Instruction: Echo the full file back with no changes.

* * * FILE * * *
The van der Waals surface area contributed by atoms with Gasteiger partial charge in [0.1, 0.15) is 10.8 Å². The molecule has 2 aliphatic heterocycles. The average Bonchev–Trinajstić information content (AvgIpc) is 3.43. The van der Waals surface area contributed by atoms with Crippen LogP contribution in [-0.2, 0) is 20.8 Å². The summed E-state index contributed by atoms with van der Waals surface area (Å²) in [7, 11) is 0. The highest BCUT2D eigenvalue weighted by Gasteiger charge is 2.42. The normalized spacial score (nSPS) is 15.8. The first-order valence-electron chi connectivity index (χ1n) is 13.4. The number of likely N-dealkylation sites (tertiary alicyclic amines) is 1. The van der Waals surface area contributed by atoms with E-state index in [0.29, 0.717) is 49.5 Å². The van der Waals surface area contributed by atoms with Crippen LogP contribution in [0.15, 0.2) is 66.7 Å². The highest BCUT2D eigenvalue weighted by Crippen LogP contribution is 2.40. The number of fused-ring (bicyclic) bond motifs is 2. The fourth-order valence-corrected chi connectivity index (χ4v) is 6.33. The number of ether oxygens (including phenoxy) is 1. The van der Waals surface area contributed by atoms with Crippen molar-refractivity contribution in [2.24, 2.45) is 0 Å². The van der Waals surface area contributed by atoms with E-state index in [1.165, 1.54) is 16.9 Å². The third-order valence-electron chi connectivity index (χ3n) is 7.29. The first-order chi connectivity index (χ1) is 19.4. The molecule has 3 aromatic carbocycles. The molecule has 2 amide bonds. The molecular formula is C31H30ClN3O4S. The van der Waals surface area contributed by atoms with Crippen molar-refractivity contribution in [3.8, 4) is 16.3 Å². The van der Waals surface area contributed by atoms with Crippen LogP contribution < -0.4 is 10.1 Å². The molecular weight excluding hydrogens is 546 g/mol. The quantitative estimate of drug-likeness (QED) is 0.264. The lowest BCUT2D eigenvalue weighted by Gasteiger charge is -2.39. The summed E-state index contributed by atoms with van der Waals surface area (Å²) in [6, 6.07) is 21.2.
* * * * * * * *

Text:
The van der Waals surface area contributed by atoms with Gasteiger partial charge in [0.1, 0.15) is 10.8 Å². The molecule has 2 aliphatic heterocycles. The average Bonchev–Trinajstić information content (AvgIpc) is 3.43. The van der Waals surface area contributed by atoms with Crippen LogP contribution in [-0.2, 0) is 20.8 Å². The summed E-state index contributed by atoms with van der Waals surface area (Å²) in [7, 11) is 0. The highest BCUT2D eigenvalue weighted by Gasteiger charge is 2.42. The normalized spacial score (nSPS) is 15.8. The first-order valence-electron chi connectivity index (χ1n) is 13.4. The number of likely N-dealkylation sites (tertiary alicyclic amines) is 1. The van der Waals surface area contributed by atoms with E-state index in [0.29, 0.717) is 49.5 Å². The van der Waals surface area contributed by atoms with Crippen LogP contribution in [0.15, 0.2) is 66.7 Å². The highest BCUT2D eigenvalue weighted by Crippen LogP contribution is 2.40. The number of fused-ring (bicyclic) bond motifs is 2. The fourth-order valence-corrected chi connectivity index (χ4v) is 6.33. The number of ether oxygens (including phenoxy) is 1. The van der Waals surface area contributed by atoms with Crippen molar-refractivity contribution in [2.24, 2.45) is 0 Å². The van der Waals surface area contributed by atoms with E-state index in [1.165, 1.54) is 16.9 Å². The third-order valence-electron chi connectivity index (χ3n) is 7.29. The first-order chi connectivity index (χ1) is 19.4. The molecule has 3 aromatic carbocycles. The molecule has 2 amide bonds. The molecular formula is C31H30ClN3O4S. The van der Waals surface area contributed by atoms with Crippen molar-refractivity contribution in [3.8, 4) is 16.3 Å². The van der Waals surface area contributed by atoms with Crippen LogP contribution < -0.4 is 10.1 Å². The molecular weight excluding hydrogens is 546 g/mol. The quantitative estimate of drug-likeness (QED) is 0.264. The lowest BCUT2D eigenvalue weighted by Gasteiger charge is -2.39. The summed E-state index contributed by atoms with van der Waals surface area (Å²) in [6, 6.07) is 21.2.